So this is a picture of me standing in Stratford-upon-Avon beside the birthplace of William Shakespeare, probably the most recognized name in all of literature. Why? Because, without him, we would not have so much that we take for granted today. Words, phrases, sensibilities, jokes, etc.
But good old Will was a thief. Now, before the Shakespeare die-hards rip my heart from my chest, let me explain. He got most of his ideas for plays from other sources, including ancient stories. Does that mean he didn’t write every word of his plays to reflect his own interpretation of the story? Those who believe he isn’t even the author of the plays would argue “yes,” but that’s a completely different conversation. If we assume he did write them (which I’m inclined to believe), then we are simply looking at the content now. The basic plotlines of the plays were often taken from older stories.
Does that really make him a thief?
Does that make Stephanie Meyer a thief for writing a story about vampires based on the idea of Romeo and Juliet?
Is Disney stealing when they make a movie about a young lion cub whose father is murdered by his uncle and must fight to expose the villain in true Hamlet fashion?
Of course not. I’ve spoken on this before, and how the idea of archetypal patterns affects us and our stories. Every story is somehow, in some way, based on something else in whole or in part. And that’s okay. Every writer, at every point in time, works incredibly hard to create their own little piece of wonder. Including Shakespeare himself. He may have borrowed the ideas, but his style and his skill with words is truly amazing. You can see the blood, sweat, and tears in every play (well, maybe not Titus Andronicus). Can you create an entire play using iambic pentameter in every line (10 rhythmic syllables to put it simply for the non-English geeks). He.put.ten.syllables.in.every.line. Yeah. Try it. Not easy, I promise.
So we’ve established that writers work exceptionally hard at their craft in order to give birth to what is essentially a living, breathing entity. And here’s my rant. Are you ready? Why, oh why, do so many people feed off of the hard work of these artists? Obviously, since I’m not yet published, I’m not speaking about myself. A friend of mine recently did a free giveaway for her book in hopes of getting a review. Instead, the winner immediately turned around and put it up for sale. Unbelievable! Yet it’s not. I’ve seen it happen to others before. Maybe she will get a review from whomever buys it. At least someone who wants to read it will buy it. Yeah, that all sounds great, but aren’t we allowed to be PISSED off that someone else is making money off something we worked incredibly hard for? Sure, it was theirs to sell. But how about the read and review that the author expected from them before doing so? Authors don’t give away books for the hell of it. A review is expected, even if it isn’t a good review. That’s okay. I have been leery of free book giveaways since the first time I heard someone say this happened to them. Will I do one? I want to say no. I’m so mad about this, and it isn’t even my book. I just don’t know. This whole thing leaves a sour taste in my mouth. But then I think about my Kickstarter backers, and my heart fills up again with a little faith in humanity. Maybe there is hope. Maybe.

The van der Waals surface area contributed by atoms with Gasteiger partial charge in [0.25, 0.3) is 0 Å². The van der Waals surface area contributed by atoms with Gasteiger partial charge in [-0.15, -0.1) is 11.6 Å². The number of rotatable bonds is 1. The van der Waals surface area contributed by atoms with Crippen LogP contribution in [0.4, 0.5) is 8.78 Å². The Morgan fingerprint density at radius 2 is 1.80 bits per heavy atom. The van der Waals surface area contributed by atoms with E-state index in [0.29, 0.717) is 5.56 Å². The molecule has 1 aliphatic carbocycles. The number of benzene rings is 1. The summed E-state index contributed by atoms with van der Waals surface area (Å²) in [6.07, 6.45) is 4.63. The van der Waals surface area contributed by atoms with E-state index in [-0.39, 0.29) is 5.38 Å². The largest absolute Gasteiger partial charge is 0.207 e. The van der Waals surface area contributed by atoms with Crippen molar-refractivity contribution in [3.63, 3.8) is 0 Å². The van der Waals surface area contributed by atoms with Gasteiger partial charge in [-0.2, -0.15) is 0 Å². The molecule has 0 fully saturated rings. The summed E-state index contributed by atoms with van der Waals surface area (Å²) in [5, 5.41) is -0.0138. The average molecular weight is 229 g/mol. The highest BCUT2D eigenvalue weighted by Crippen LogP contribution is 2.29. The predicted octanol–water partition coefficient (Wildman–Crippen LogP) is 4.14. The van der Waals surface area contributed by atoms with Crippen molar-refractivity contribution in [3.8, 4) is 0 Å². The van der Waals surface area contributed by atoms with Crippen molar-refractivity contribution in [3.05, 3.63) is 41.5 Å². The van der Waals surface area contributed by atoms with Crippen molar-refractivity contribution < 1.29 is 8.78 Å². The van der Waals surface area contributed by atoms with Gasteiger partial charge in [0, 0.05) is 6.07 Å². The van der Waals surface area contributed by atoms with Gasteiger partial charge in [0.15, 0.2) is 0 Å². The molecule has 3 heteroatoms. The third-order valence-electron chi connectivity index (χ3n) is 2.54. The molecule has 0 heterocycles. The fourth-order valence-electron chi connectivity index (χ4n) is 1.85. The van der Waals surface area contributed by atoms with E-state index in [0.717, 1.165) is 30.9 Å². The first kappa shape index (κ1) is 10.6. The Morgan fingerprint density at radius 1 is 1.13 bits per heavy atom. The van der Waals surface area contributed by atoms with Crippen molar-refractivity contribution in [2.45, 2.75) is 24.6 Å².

- New Year, Old Dreams
- Book Release Announcement